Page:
Since 1993, Casteel Coffee’s baristas have caffeinated locals with steaming cups of artisanal roasted beans. The shop’s staffers follow in the footsteps of roast master Lee Casteel, who set the café’s course by roasting beans in small batches to ensure high quality. A new generation of roasters sources arabica coffees from around the world, procuring fair-trade varieties and naturally processed decaf beans whenever possible. To fulfill their motto, “fresh from our roaster to your cup,” coffeemakers pour drip coffees or press potent espresso shots from freshly ground beans.
Herbal, scented, and green and black teas also flow from the metaphorical tap, and the shop even purveys the occasional piece of high-tech brewing equipment, such as an electric coffee grinder or a mug that has WiFi. The success of the café’s knowledgeable staff and liquid pick-me-ups fueled the company’s expansion from a single café in Evanston to a second location in Chicago’s Loop. Casteel Coffee animates a dedication to its community by not supplanting the water in local fire hydrants with coffee and by supporting nonprofit organizations, such as the Chicago Children’s Museum.
There were some things Gus left intact when he took the helm as owner of Wiener and Still Champion in 2005. He kept the name—voted into existence in 1982 by area grade-school children—and he has refused to change the standards for the all-beef hot dogs and fresh ground burgers that the establishment has been serving for more than 30 years.
Despite his dedication to preserving the past, Gus has integrated his own creative culinary vision into the menu. The additions separates this hot dog stand from most others of its ilk, as echoed by the Chicago Reader, who said, “In a city blessed with so many Vienna Beef hot dog stands, Wiener and Still Champion stands out.” Take, for instance, the dipping dogs—all-beef hot dogs hand-dipped in a freshly-made cornmeal batter, or the country fried bacon, a golden brown take on the beloved meaty strips with a crispiness perfectly tempered by an Argentine garlic and herb sauce. Deep-fried pickle chips, a vegetarian falafel burger, and double-fried French fries are more examples of the spin Gus has put on traditional hot dog stand fare.
The chefs at Jilly’s Cafe meld French and American cooking traditions to create a menu of elegant fusion fare peppered with culinary surprises from around the world. A large specials menu rotates its options frequently, treating diners to plates piled with nourishment that might include duck, rack of lamb, and fresh seafood, and every Sunday, a selection of breakfast items scramble for the right to occupy the brunch menu. To celebrate specific holidays, Jilly's rolls out set menus designed with a theme in mind—guests can ensure a romantic night out by reserving a table on Valentine’s Day or visit on Easter to honor America's mascot, the Easter egg. The eatery’s long-winded wine list allows aficionados to sample new varietals while giving grapes a chance to see what their old friends are up to.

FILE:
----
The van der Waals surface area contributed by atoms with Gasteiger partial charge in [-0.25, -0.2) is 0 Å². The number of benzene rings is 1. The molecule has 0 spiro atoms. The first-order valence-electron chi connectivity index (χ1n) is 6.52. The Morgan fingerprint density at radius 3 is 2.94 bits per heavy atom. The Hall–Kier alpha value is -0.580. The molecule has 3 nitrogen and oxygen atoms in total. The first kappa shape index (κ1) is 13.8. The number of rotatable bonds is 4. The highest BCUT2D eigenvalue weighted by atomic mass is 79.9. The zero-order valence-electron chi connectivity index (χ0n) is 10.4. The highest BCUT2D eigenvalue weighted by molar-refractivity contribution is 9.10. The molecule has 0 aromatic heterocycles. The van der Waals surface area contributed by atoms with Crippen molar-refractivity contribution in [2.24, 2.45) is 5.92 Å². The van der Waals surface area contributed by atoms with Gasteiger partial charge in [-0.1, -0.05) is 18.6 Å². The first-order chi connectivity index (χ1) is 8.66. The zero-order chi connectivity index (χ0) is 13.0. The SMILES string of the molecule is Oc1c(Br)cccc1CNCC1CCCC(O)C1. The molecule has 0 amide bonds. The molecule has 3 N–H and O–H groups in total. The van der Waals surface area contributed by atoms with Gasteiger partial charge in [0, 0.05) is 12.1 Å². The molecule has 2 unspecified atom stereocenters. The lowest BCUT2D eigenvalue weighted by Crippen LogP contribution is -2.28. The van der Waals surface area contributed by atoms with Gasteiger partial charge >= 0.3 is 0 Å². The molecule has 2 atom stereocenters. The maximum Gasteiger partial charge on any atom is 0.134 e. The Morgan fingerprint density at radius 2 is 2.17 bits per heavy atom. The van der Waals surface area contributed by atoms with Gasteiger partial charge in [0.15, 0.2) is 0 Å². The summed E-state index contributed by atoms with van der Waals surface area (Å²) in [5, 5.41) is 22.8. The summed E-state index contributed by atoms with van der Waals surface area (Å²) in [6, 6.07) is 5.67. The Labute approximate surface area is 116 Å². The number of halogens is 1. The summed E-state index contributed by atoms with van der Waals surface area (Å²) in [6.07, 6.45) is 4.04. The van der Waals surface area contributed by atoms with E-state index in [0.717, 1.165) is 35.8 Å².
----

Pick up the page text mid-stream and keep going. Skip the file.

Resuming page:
Before customers even stroll through the front door, Sakris Cafe promises something big: the world’s best omelet. The claim is written in bold letters across the front sign of the beloved Evanston breakfast and lunch joint. But the eatery’s line cooks are always eager to take on the daunting task, having turned out omelets, such as The Disaster Special—homemade ground beef, Armenian sausage, cheese, green peppers, tomatoes, onions, and mushrooms—since 1965. Their sandwiches perhaps deserve a place on the front sign as well, thanks to unique creations such as the chorizo- and cheese-packed Loretta. Other than the hearty breakfast and lunch menu, Sakris is also known around town for its speed and prices; “190 North” highlighted the restaurant in 2010, praising the chefs’ ability to “whip up a meal in just under a few minutes [for] eight bucks.”
At Cheesie’s Pub & Grub, cheese is sacred. A large portion of the menu is devoted to reinventing classic cheese sandwiches, a feat detailed in both the RedEye and Time Out Chicago. Diners can embark on ambrosial adventures by biting into two of Cheesie’s most popular handhelds. The archetypal Classic fuses bacon, tomato, and ham slabs to a duo of american and Merkts cheddar, all cuddled between slices of cheddar texas toast. Alternatively, the Melt's marinated chicken breast and bacon float languidly in a lake of molten chihuahua and american cheeses. To pair with the portable eats, the kitchen doles out baskets of seasoned french fries and dipping reservoirs of homemade soup such as meat chili or tomato basil. Throughout the restaurant, cheddar-colored walls provide a pleasant reminder of childhoods spent on the moon.
The aroma of curry mingles with that of traditional Nepali spices inside Mt. Everest Restaurant's dining area, whose walls are shod with oil paintings of scenic mountains brushed by Nepali artists. Inside the kitchen, the head chef prepares Nepali entrees—including khasi ko masu (goat meat cooked on the bone) and aloo tama bodi (a popular dish of russet potatoes, bamboo shoots, and black-eye beans)—alongside Indian favorites such as chicken tikka masala garnished with ginger and cilantro and king-size prawns roasted in a clay oven. Each entree is prepared to order, whether diners prefer mild, spicy, or business-casual seasonings, and served with drinks ranging from imported and domestic beers and wines to mango lassis and Himalayan teas.